6. Go check out the test center before your test. They’re sometimes in off-the-wall places that are incredibly hard to find. You don’t need the extra stress of getting lost on the day that you take the test, and they’re absolutely horrible when it comes to following their rules (a.k.a. if you’re late, you’re probably not going to be able to take the test).
7. Understand and accept that something will probably go wrong the day of the test. That’s just the way it works. Someone will be coughing loudly and obnoxiously. Someone else will be sniffing constantly and be destroying your concentration on that derivative problem. The computer will mess up in some way. It’s just going to happen. But, that’s okay. That’s why you’ve scheduled two tests.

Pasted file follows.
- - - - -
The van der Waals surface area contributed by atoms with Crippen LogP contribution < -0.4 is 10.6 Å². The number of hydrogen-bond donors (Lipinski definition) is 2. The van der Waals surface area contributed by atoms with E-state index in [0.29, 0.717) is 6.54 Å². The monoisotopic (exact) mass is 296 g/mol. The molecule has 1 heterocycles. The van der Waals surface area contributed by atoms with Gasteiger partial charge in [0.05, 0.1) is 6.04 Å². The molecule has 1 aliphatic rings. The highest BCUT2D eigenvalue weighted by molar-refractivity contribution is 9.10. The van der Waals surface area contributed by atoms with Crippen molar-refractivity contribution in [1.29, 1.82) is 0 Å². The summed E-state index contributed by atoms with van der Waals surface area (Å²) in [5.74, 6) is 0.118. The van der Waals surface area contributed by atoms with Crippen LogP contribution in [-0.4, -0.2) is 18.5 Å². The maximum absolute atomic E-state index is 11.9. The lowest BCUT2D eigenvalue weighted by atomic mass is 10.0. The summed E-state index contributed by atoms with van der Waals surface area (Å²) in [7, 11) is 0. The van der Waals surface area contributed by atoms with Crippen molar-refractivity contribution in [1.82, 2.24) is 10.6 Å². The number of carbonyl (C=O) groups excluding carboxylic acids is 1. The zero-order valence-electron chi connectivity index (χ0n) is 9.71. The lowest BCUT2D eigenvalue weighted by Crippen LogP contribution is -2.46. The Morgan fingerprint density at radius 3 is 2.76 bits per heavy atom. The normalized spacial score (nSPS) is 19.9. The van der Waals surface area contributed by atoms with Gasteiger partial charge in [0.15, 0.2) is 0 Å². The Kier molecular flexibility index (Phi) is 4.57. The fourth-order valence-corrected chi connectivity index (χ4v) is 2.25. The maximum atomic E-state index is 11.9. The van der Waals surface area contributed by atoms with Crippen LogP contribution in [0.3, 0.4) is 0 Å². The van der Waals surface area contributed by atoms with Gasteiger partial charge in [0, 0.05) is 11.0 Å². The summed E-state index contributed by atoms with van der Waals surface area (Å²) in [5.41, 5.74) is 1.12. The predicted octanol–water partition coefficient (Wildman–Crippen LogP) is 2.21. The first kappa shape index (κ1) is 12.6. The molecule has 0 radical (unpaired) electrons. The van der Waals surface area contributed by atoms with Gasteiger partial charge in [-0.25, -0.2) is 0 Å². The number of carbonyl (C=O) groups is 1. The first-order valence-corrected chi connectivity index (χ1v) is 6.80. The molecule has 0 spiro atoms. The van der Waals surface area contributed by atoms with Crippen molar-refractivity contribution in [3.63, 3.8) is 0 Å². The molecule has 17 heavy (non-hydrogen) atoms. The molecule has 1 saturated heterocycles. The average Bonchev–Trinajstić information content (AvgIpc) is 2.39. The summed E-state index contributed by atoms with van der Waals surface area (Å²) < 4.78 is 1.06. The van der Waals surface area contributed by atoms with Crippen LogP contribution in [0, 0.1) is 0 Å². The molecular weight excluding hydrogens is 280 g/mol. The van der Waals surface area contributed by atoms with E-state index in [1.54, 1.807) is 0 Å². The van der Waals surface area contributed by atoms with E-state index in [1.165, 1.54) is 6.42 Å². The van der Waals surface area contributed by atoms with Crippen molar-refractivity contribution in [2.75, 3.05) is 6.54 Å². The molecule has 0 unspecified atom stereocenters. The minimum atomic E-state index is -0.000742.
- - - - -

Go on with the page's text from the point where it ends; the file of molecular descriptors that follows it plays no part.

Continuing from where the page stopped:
8. Personal statement. Look at each school’s website to tailor your personal statement to that school. Don’t try to do one letter for all of your schools. They will be able to tell the difference. They have special powers like that.
9. The teacher recommendations! This one you will probably do during the same time period as when you complete #5-8. Remember which professors (tenured professors are the most desirable, but not necessary) you got along with, did really well (I mean flat-out aced) in their classes, and who will definitely remember you. These are the professors you’re going to ask for letters of recommendation. But, before you ask, you need to read #9.